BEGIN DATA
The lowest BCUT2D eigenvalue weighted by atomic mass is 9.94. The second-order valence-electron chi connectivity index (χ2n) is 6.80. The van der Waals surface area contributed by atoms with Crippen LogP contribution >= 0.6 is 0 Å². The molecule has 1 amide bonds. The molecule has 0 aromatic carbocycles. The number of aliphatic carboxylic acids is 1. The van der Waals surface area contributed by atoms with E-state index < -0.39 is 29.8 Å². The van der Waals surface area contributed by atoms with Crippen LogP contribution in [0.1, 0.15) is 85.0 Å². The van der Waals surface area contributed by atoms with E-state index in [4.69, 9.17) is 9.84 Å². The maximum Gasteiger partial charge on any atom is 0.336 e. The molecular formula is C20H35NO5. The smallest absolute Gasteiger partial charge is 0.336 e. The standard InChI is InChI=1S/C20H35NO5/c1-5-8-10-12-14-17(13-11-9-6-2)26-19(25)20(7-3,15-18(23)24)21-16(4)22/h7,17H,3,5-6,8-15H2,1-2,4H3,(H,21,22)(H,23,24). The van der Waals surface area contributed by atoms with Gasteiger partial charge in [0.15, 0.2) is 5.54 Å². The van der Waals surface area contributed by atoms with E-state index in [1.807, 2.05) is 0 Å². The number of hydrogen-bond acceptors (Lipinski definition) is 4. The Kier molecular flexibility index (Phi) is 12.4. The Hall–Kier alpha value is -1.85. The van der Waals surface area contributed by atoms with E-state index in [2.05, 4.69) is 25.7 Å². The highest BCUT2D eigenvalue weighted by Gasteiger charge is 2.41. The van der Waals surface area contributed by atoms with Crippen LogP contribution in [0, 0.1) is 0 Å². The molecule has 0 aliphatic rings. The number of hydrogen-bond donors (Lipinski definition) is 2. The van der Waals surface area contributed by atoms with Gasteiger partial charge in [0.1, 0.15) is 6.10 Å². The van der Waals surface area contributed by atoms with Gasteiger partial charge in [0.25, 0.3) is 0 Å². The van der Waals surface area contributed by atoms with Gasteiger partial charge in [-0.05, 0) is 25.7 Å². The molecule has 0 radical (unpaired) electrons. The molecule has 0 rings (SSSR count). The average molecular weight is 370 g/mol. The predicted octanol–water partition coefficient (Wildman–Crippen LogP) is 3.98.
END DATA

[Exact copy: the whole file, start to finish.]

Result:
The lowest BCUT2D eigenvalue weighted by atomic mass is 9.94. The second-order valence-electron chi connectivity index (χ2n) is 6.80. The van der Waals surface area contributed by atoms with Crippen LogP contribution >= 0.6 is 0 Å². The molecule has 1 amide bonds. The molecule has 0 aromatic carbocycles. The number of aliphatic carboxylic acids is 1. The van der Waals surface area contributed by atoms with E-state index < -0.39 is 29.8 Å². The van der Waals surface area contributed by atoms with Crippen LogP contribution in [0.1, 0.15) is 85.0 Å². The van der Waals surface area contributed by atoms with E-state index in [4.69, 9.17) is 9.84 Å². The maximum Gasteiger partial charge on any atom is 0.336 e. The molecular formula is C20H35NO5. The smallest absolute Gasteiger partial charge is 0.336 e. The standard InChI is InChI=1S/C20H35NO5/c1-5-8-10-12-14-17(13-11-9-6-2)26-19(25)20(7-3,15-18(23)24)21-16(4)22/h7,17H,3,5-6,8-15H2,1-2,4H3,(H,21,22)(H,23,24). The van der Waals surface area contributed by atoms with Gasteiger partial charge in [0.15, 0.2) is 5.54 Å². The van der Waals surface area contributed by atoms with E-state index in [1.807, 2.05) is 0 Å². The number of hydrogen-bond acceptors (Lipinski definition) is 4. The Kier molecular flexibility index (Phi) is 12.4. The Hall–Kier alpha value is -1.85. The van der Waals surface area contributed by atoms with E-state index in [2.05, 4.69) is 25.7 Å². The highest BCUT2D eigenvalue weighted by Gasteiger charge is 2.41. The van der Waals surface area contributed by atoms with Crippen LogP contribution in [0, 0.1) is 0 Å². The molecule has 0 aliphatic rings. The number of hydrogen-bond donors (Lipinski definition) is 2. The van der Waals surface area contributed by atoms with Gasteiger partial charge in [0.1, 0.15) is 6.10 Å². The van der Waals surface area contributed by atoms with Gasteiger partial charge in [0.25, 0.3) is 0 Å². The van der Waals surface area contributed by atoms with Gasteiger partial charge in [-0.05, 0) is 25.7 Å². The molecule has 0 radical (unpaired) electrons. The molecule has 0 rings (SSSR count). The average molecular weight is 370 g/mol. The predicted octanol–water partition coefficient (Wildman–Crippen LogP) is 3.98.